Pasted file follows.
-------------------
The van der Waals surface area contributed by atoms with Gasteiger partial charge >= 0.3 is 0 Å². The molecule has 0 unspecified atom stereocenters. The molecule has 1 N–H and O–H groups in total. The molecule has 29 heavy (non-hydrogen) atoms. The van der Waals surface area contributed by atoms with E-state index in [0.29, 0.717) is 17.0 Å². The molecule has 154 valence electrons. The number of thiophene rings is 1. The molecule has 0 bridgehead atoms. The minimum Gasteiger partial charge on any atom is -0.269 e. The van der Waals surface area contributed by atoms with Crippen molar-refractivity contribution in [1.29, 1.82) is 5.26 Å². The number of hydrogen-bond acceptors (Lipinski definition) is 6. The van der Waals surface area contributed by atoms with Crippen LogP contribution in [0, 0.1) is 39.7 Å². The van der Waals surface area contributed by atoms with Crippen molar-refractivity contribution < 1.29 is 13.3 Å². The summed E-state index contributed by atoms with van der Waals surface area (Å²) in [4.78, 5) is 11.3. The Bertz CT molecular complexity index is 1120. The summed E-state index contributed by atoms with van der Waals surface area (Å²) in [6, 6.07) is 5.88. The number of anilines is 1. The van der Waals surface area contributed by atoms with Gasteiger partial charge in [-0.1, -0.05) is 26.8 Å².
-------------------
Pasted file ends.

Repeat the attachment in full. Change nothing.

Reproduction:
The van der Waals surface area contributed by atoms with Gasteiger partial charge >= 0.3 is 0 Å². The molecule has 0 unspecified atom stereocenters. The molecule has 1 N–H and O–H groups in total. The molecule has 29 heavy (non-hydrogen) atoms. The van der Waals surface area contributed by atoms with E-state index in [0.29, 0.717) is 17.0 Å². The molecule has 154 valence electrons. The number of thiophene rings is 1. The molecule has 0 bridgehead atoms. The minimum Gasteiger partial charge on any atom is -0.269 e. The van der Waals surface area contributed by atoms with Crippen molar-refractivity contribution in [1.29, 1.82) is 5.26 Å². The number of hydrogen-bond acceptors (Lipinski definition) is 6. The van der Waals surface area contributed by atoms with Crippen LogP contribution in [0, 0.1) is 39.7 Å². The van der Waals surface area contributed by atoms with Crippen molar-refractivity contribution < 1.29 is 13.3 Å². The summed E-state index contributed by atoms with van der Waals surface area (Å²) in [4.78, 5) is 11.3. The Bertz CT molecular complexity index is 1120. The summed E-state index contributed by atoms with van der Waals surface area (Å²) in [6, 6.07) is 5.88. The number of anilines is 1. The van der Waals surface area contributed by atoms with Gasteiger partial charge in [-0.1, -0.05) is 26.8 Å².